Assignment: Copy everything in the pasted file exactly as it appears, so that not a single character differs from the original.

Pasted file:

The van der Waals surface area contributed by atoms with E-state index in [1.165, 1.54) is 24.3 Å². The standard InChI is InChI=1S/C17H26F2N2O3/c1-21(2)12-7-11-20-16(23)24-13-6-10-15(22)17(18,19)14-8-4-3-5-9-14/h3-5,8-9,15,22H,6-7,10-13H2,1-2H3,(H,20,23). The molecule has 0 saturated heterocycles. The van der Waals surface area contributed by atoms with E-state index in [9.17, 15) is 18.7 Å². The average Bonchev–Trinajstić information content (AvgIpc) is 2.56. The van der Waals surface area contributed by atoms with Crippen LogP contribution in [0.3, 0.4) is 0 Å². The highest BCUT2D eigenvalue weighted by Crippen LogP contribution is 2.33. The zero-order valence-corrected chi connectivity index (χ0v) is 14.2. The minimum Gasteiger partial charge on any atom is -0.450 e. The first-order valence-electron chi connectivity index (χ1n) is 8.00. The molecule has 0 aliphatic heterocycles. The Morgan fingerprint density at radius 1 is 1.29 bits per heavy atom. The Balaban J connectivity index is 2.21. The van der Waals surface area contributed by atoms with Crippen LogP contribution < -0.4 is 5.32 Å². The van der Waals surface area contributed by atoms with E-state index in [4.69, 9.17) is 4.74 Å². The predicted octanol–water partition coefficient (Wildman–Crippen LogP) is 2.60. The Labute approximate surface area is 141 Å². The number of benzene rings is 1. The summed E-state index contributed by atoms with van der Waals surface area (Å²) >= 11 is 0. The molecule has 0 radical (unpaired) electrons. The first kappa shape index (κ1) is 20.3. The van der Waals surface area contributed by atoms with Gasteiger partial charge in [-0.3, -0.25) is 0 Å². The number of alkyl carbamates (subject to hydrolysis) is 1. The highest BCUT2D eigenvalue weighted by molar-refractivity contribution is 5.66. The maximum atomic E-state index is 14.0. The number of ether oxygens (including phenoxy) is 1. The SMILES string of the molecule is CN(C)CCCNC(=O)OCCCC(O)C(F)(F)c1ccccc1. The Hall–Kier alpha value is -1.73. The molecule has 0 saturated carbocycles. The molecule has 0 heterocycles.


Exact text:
The van der Waals surface area contributed by atoms with E-state index in [1.165, 1.54) is 24.3 Å². The standard InChI is InChI=1S/C17H26F2N2O3/c1-21(2)12-7-11-20-16(23)24-13-6-10-15(22)17(18,19)14-8-4-3-5-9-14/h3-5,8-9,15,22H,6-7,10-13H2,1-2H3,(H,20,23). The molecule has 0 saturated heterocycles. The van der Waals surface area contributed by atoms with E-state index in [9.17, 15) is 18.7 Å². The average Bonchev–Trinajstić information content (AvgIpc) is 2.56. The van der Waals surface area contributed by atoms with Crippen LogP contribution in [0.3, 0.4) is 0 Å². The highest BCUT2D eigenvalue weighted by Crippen LogP contribution is 2.33. The zero-order valence-corrected chi connectivity index (χ0v) is 14.2. The minimum Gasteiger partial charge on any atom is -0.450 e. The first-order valence-electron chi connectivity index (χ1n) is 8.00. The molecule has 0 aliphatic heterocycles. The Morgan fingerprint density at radius 1 is 1.29 bits per heavy atom. The Balaban J connectivity index is 2.21. The van der Waals surface area contributed by atoms with Crippen LogP contribution < -0.4 is 5.32 Å². The van der Waals surface area contributed by atoms with E-state index in [4.69, 9.17) is 4.74 Å². The predicted octanol–water partition coefficient (Wildman–Crippen LogP) is 2.60. The Labute approximate surface area is 141 Å². The number of benzene rings is 1. The summed E-state index contributed by atoms with van der Waals surface area (Å²) >= 11 is 0. The molecule has 0 radical (unpaired) electrons. The first kappa shape index (κ1) is 20.3. The van der Waals surface area contributed by atoms with Gasteiger partial charge in [-0.3, -0.25) is 0 Å². The number of alkyl carbamates (subject to hydrolysis) is 1. The highest BCUT2D eigenvalue weighted by molar-refractivity contribution is 5.66. The maximum atomic E-state index is 14.0. The number of ether oxygens (including phenoxy) is 1. The SMILES string of the molecule is CN(C)CCCNC(=O)OCCCC(O)C(F)(F)c1ccccc1. The Hall–Kier alpha value is -1.73. The molecule has 0 saturated carbocycles. The molecule has 0 heterocycles.